As I’ve already explained , a person’s character is evidence about their credibility . The reason for your discomfort seems to be a latent denial about the nexus between science (“scientia” = “knowledge”) and moral questions , which also hinge on the nature of the universe and what is true . You can’t separate them . This is what atheists do , and what they constantly seek to compel us to do . For that reason , most of them would be very much at home with your argument about ad hominem . It enables them to take whatever aspect of reality they are uncomfortable with and just declare it ex cathedra to be ‘outside the bounds of science’ . It also enables them to try to fence off “science” for themselves and try to ban theists like us from participating , or at least to build a case that “science” is none of our business and we need to stick to our side of the fence . The logical end of this is them declaring plenary authority over all of our beliefs . Welcome to the prophecy of Revelation .

      Whatever you may want to think , your disagreement with me is a spiritual one .

      You have not answered my question on how one should reveal their past and when in commenting on blogs.

      Yes , I have . Perhaps it just got lost in the shuffle .

      “I didn’t mean with every post. Just if the subject comes up. And he could just post something once in a certain place and then, if it comes up in the future at another place, then link to it as a response to people’s concerns.”

      “If they are a pathological liar, that’s a problem.”

      I believe there is some evidence in support of that in this matter . As I wrote before , I’ll leave that for others to judge , for now . I could make a case either way . But I don’t want others to just read and follow my conclusions (not that they would anyway) . I want them to examine all the evidence (including past statements of his about energy , matter , stars , conspiracy , nuclear power , etc. ) and make up their own mind . Some of his conclusions clearly have some credibility . Others , I am uncomfortable with . I think (and I’ve told him before) that he may be on to something with some of his ideas . But this new information casts everything in a different light for me , (by calling into question his motives for publishing all of his ideas) and requires a careful re-assessment , which I will do at some point . Right now , I just want to the let the information steep , pray about it , and let others draw their own conclusions .

      • Richard T. Fowler 2015/06/14 09:45 at 09:45

        I still have not seen a lie, except if you want to call this a lie of omission.

        The not guilty plea was a lie of commission . There can be no question about that , because if was true , he’s had ample opportunity to say so , and in fact he says the opposite , i.e. his approximate statement is that he’s done something very bad , but it is all behind him now . If it were not the case , then that would mean Oliver is implying with his current position that he’s lying now. Either way , we have irrefutable proof of a lie , and I’m certain Oliver himself would have to agree with this statement .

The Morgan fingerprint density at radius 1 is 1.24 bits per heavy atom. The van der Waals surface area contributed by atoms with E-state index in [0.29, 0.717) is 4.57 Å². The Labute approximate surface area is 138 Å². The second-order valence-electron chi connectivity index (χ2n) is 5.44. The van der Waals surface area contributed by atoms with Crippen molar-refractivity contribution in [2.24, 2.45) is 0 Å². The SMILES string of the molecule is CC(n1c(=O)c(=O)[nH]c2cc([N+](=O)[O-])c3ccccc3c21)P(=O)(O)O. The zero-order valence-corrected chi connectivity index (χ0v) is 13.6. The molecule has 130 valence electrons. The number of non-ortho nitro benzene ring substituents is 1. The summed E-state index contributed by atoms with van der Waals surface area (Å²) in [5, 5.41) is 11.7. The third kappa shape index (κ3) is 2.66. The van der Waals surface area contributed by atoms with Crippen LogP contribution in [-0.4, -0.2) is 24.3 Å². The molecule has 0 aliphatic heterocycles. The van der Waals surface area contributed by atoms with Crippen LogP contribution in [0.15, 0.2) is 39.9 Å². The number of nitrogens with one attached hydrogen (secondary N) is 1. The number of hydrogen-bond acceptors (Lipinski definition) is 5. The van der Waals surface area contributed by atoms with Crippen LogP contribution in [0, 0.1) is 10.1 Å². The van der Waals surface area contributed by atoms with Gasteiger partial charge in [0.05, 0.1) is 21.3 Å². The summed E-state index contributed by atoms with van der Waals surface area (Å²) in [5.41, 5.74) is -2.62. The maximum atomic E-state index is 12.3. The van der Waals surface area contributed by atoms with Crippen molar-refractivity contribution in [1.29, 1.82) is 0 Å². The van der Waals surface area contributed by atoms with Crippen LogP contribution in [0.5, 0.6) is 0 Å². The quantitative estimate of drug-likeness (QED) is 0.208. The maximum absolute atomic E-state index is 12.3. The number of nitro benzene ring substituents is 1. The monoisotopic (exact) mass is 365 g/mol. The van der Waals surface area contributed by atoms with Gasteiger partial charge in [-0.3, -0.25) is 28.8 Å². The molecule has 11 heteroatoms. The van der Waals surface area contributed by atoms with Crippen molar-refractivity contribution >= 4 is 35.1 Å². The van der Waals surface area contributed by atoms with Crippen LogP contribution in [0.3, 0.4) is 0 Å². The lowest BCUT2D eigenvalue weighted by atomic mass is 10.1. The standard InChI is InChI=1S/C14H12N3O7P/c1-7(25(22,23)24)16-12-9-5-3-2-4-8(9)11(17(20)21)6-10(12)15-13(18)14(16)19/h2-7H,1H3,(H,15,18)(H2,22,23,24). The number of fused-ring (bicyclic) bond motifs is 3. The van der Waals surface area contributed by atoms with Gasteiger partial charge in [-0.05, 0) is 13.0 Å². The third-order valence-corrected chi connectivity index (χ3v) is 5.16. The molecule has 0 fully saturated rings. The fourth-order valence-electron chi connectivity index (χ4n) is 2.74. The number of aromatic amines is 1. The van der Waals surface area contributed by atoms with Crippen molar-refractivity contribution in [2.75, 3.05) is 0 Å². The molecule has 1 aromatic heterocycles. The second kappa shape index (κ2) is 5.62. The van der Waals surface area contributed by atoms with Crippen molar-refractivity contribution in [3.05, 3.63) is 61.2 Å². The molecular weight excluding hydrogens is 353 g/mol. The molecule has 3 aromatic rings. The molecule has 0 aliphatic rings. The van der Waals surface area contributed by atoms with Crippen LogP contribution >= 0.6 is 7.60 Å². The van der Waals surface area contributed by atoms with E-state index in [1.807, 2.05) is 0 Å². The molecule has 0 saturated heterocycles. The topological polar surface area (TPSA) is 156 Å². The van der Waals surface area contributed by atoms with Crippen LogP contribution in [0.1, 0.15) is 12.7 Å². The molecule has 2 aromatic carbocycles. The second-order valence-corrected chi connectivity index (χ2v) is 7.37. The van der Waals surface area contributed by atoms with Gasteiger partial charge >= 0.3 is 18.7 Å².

• Richard T. Fowler 2015/06/14 09:59 at 09:59

        The argument :

        You believe in Conspiracy Theory X , therefore this calls your competence , and therefore , the truth of your claims , into question .

        Is a valid scientific argument if , and only if , Conspiracy Theory X is considered un-credible . Therefore the argument must be judged on a case-by-case basis . I definitely wouldn’t have a policy of blanket deletion of all references to conspiracy theories as being outside the bounds of scientific inquiry . Again , there are two major questions : the logical consistency of the arguments , and the scientist’s credibility in reporting his results . Ad hominem can sometimes be relevant to the latter , but never to the former .

  10. Reality check 2015/06/14 10:10 at 10:10

    Okay, you are angry that Oliver did not jump in and elaborate on the conviction? Perhaps the error here is that Oliver thought we were discussing science, not theology. My suggestion is Oliver more carefully read what type of blog he’s commenting on.

    NO, NO, NO. Believing in Conspiracy Theory X means nothing. It may call into question your competence, but only the evidence counts. Einstein believed in God, therefore he could not be right about physics? NO. Your beliefs on science are not at all scientific. It seems you have created your own definition and if I can’t buy into that belief, then you don’t care. Redefining words to mean what you want them to mean is called “making up reality”. Global warmists and Democrats are great at it. Cold now means hot, female means whatever the person wants it to. I think you may actually be on the opposing side and not realize you’ve crossed over.

    I have never felt like theists could not be part of science. Many are and are greatly respected. I don’t see this as a problem as you apparently do.

    Character questions ARE outside the purview of science. Science is about evidence. If you believe my thinking makes me an atheistic, then we are finished with this discussion. I am already uncomfortable with your EXTREMELY judgmental commentary and inability to ever forgive or overlook past transgressions, so it’s best I leave now.